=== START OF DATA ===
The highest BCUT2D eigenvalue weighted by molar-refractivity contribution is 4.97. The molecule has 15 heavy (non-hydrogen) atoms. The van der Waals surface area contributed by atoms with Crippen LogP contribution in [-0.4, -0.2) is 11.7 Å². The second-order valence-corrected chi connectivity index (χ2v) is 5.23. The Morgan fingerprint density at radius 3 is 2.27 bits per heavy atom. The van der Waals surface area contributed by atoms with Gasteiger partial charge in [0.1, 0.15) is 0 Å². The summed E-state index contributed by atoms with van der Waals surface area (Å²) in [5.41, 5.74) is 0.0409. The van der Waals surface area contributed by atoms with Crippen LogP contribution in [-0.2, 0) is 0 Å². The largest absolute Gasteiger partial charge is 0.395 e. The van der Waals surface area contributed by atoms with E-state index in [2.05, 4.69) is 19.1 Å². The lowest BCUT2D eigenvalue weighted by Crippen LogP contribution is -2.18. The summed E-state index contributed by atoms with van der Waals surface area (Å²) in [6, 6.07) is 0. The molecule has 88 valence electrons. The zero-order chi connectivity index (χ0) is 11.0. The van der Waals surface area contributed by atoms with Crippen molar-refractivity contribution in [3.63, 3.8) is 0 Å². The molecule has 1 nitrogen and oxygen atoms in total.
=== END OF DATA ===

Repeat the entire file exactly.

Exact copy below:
The highest BCUT2D eigenvalue weighted by molar-refractivity contribution is 4.97. The molecule has 15 heavy (non-hydrogen) atoms. The van der Waals surface area contributed by atoms with Crippen LogP contribution in [-0.4, -0.2) is 11.7 Å². The second-order valence-corrected chi connectivity index (χ2v) is 5.23. The Morgan fingerprint density at radius 3 is 2.27 bits per heavy atom. The van der Waals surface area contributed by atoms with Gasteiger partial charge in [0.1, 0.15) is 0 Å². The summed E-state index contributed by atoms with van der Waals surface area (Å²) in [5.41, 5.74) is 0.0409. The van der Waals surface area contributed by atoms with Crippen LogP contribution in [-0.2, 0) is 0 Å². The largest absolute Gasteiger partial charge is 0.395 e. The van der Waals surface area contributed by atoms with E-state index in [2.05, 4.69) is 19.1 Å². The lowest BCUT2D eigenvalue weighted by Crippen LogP contribution is -2.18. The summed E-state index contributed by atoms with van der Waals surface area (Å²) in [6, 6.07) is 0. The molecule has 88 valence electrons. The zero-order chi connectivity index (χ0) is 11.0. The van der Waals surface area contributed by atoms with Crippen molar-refractivity contribution in [3.63, 3.8) is 0 Å². The molecule has 1 nitrogen and oxygen atoms in total.